Nature Based Tourism

National context
Tourism is Britain’s  5th largest industry, worth c £115 billion pound a year to the economy and employing c 2.6 million people. The natural environment and wildlife are fundamental assets for tourism in the UK. Outdoor sctivities such as walking , mountain biking, bird watching is one of the fastest growing segments of the tourism industry.  Maintaining a high quality natural environment and cultural heritage is essential to maintain this growth and interest.

Sustainable tourism requires a balance between the needs of the industry and the  protection of landscapes and wildlife.  A high quality natural environment is essential to support the sector and, if properly managed, tourism can contribute to environmental protection and conservation and is a way of raising awareness and appreciation of the natural environment.

In the Tees Valley
Tourism is important to the Tees Valley economy.  In 2009 it generated over £550 million to the local economy and supported directly or indirectly over 9,000 jobs. The Tees Valley as an area remains relatively new and is an emerging destination, especially for day trips.  Nature and outdoor based recreation is a growth sector with RSPB’s Saltholme drawing visitors to the North Tees marshes, Guisborough Forest providing a destination for mountain biking, white water rafting at the Tees barrage and windsurfing facilities at Saltburn.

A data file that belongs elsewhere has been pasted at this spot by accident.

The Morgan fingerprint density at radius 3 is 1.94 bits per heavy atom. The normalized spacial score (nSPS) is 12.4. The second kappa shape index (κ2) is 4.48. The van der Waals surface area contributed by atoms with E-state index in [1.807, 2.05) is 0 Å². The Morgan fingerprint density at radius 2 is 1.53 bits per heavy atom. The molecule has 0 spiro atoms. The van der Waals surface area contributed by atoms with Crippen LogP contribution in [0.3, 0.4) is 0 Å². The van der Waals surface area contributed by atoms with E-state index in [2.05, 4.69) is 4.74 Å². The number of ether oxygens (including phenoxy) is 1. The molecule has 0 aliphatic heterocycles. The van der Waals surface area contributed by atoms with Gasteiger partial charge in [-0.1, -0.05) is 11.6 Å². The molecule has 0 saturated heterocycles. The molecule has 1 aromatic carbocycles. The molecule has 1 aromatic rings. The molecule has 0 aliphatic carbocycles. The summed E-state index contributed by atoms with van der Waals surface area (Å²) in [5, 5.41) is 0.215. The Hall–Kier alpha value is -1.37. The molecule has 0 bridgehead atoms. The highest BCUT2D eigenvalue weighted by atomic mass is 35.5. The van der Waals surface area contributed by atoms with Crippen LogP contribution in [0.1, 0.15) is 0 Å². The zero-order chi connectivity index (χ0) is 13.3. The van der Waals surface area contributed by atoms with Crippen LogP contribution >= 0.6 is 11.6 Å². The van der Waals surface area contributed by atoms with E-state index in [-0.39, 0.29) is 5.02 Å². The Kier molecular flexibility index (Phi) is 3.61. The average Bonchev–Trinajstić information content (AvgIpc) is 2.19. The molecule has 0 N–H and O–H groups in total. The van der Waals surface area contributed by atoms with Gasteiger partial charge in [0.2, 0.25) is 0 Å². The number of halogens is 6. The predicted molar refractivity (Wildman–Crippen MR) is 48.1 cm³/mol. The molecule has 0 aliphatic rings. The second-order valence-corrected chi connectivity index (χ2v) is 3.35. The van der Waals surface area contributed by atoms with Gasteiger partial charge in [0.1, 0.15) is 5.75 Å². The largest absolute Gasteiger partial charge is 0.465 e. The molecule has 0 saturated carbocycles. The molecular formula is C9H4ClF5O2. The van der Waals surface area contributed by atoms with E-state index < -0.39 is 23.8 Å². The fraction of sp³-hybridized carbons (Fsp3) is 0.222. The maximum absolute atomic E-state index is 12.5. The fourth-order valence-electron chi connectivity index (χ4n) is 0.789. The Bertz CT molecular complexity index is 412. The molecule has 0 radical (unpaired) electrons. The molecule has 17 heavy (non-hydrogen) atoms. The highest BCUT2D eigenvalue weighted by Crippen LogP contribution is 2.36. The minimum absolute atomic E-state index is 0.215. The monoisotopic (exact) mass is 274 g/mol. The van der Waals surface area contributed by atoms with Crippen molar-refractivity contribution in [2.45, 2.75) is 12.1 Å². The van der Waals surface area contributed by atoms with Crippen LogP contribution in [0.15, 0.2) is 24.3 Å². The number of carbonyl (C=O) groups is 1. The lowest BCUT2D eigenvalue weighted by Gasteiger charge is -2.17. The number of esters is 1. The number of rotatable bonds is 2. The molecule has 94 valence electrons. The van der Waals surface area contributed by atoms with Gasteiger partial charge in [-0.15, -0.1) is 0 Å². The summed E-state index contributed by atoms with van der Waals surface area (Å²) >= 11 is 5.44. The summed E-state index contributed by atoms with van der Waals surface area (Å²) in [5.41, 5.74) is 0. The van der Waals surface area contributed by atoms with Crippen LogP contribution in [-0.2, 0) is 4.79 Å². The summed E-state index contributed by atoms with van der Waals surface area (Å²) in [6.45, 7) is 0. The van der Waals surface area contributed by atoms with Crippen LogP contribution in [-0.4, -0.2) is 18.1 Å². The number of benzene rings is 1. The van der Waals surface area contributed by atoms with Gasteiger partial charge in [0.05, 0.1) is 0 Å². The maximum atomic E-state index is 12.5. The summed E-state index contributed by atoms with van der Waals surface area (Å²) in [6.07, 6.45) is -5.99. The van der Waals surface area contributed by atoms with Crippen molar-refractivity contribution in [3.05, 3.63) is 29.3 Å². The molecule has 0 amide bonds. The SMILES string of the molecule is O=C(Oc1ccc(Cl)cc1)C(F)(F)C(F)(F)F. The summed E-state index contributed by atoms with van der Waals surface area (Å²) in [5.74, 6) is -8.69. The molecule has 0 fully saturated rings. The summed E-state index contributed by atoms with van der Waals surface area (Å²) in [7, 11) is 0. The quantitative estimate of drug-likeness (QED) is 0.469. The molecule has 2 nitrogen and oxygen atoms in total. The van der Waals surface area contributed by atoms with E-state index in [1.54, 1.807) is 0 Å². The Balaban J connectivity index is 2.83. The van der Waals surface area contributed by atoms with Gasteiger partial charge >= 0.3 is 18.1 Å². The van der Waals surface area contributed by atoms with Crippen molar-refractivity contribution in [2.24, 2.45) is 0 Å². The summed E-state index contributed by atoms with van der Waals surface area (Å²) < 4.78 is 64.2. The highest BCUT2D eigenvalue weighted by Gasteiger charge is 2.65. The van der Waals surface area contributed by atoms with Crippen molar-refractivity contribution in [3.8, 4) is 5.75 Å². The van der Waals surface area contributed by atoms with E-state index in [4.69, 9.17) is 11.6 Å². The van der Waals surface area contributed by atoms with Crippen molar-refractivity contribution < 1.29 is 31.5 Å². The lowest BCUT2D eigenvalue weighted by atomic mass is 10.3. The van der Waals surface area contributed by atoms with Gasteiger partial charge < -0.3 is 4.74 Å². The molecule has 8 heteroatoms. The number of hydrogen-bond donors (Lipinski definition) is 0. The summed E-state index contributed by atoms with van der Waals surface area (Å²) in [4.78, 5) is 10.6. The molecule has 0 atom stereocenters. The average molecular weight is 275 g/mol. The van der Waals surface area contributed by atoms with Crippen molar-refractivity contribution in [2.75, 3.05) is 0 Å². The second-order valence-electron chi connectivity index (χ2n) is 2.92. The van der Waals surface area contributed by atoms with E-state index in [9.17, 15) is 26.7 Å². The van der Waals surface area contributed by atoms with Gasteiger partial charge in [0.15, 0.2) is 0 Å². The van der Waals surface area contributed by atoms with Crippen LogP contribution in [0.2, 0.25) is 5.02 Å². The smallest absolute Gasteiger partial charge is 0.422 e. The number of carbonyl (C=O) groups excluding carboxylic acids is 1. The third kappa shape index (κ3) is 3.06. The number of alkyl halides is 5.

Saltholme – providing a natural draw to the North Tees

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Saltholme is a multi-million pound investment that delivers benefits to both people and the environment through the creation of the  flagship RSPB Nature Reserve and Discovery Park.  Opened in February 2009 after several years of work creating and improving ponds and other habitats, the reserve provides a state of the art ‘green’ visitor centre and restaurant and a network of access routes and viewing hides.   In its first year of opening, the centre attracted 85,775 visitors. The reserve has given a significant boost to the Tees Valley green economy and is changing perceptions of the North Tees as  a place where people can enjoy wildlife thriving in an industrial landscape.   Analysis of the impact on the local economy of the nature reserve in 2010 found that day-trippers spent £7.47 per person per trip in the local area, whilst holiday makers spent £70.13 and that the reserve supported 30  local FTE jobs .

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